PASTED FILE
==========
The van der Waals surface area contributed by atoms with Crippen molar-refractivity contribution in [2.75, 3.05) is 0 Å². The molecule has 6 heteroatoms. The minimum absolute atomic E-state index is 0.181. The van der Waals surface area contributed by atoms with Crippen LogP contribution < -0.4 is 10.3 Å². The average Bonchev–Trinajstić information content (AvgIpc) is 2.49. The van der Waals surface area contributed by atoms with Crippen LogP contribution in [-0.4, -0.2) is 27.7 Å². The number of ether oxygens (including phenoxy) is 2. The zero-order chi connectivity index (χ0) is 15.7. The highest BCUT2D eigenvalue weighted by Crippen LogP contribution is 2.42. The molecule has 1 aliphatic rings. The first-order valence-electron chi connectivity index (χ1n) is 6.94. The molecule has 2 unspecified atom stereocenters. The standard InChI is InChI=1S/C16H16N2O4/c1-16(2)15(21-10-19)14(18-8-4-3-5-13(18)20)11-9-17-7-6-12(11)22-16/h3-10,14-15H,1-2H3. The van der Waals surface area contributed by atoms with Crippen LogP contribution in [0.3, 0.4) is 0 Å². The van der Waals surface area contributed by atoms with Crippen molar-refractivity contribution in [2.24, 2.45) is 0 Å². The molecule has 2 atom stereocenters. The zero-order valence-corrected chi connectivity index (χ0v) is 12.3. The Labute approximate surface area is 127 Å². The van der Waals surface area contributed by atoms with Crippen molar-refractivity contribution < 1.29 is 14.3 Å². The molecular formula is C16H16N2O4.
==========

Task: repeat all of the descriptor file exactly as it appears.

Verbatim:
The van der Waals surface area contributed by atoms with Crippen molar-refractivity contribution in [2.75, 3.05) is 0 Å². The molecule has 6 heteroatoms. The minimum absolute atomic E-state index is 0.181. The van der Waals surface area contributed by atoms with Crippen LogP contribution < -0.4 is 10.3 Å². The average Bonchev–Trinajstić information content (AvgIpc) is 2.49. The van der Waals surface area contributed by atoms with Crippen LogP contribution in [-0.4, -0.2) is 27.7 Å². The number of ether oxygens (including phenoxy) is 2. The zero-order chi connectivity index (χ0) is 15.7. The highest BCUT2D eigenvalue weighted by Crippen LogP contribution is 2.42. The molecule has 1 aliphatic rings. The first-order valence-electron chi connectivity index (χ1n) is 6.94. The molecule has 2 unspecified atom stereocenters. The standard InChI is InChI=1S/C16H16N2O4/c1-16(2)15(21-10-19)14(18-8-4-3-5-13(18)20)11-9-17-7-6-12(11)22-16/h3-10,14-15H,1-2H3. The van der Waals surface area contributed by atoms with Crippen LogP contribution in [0.3, 0.4) is 0 Å². The van der Waals surface area contributed by atoms with Crippen molar-refractivity contribution in [2.24, 2.45) is 0 Å². The molecule has 2 atom stereocenters. The zero-order valence-corrected chi connectivity index (χ0v) is 12.3. The Labute approximate surface area is 127 Å². The van der Waals surface area contributed by atoms with Crippen molar-refractivity contribution < 1.29 is 14.3 Å². The molecular formula is C16H16N2O4.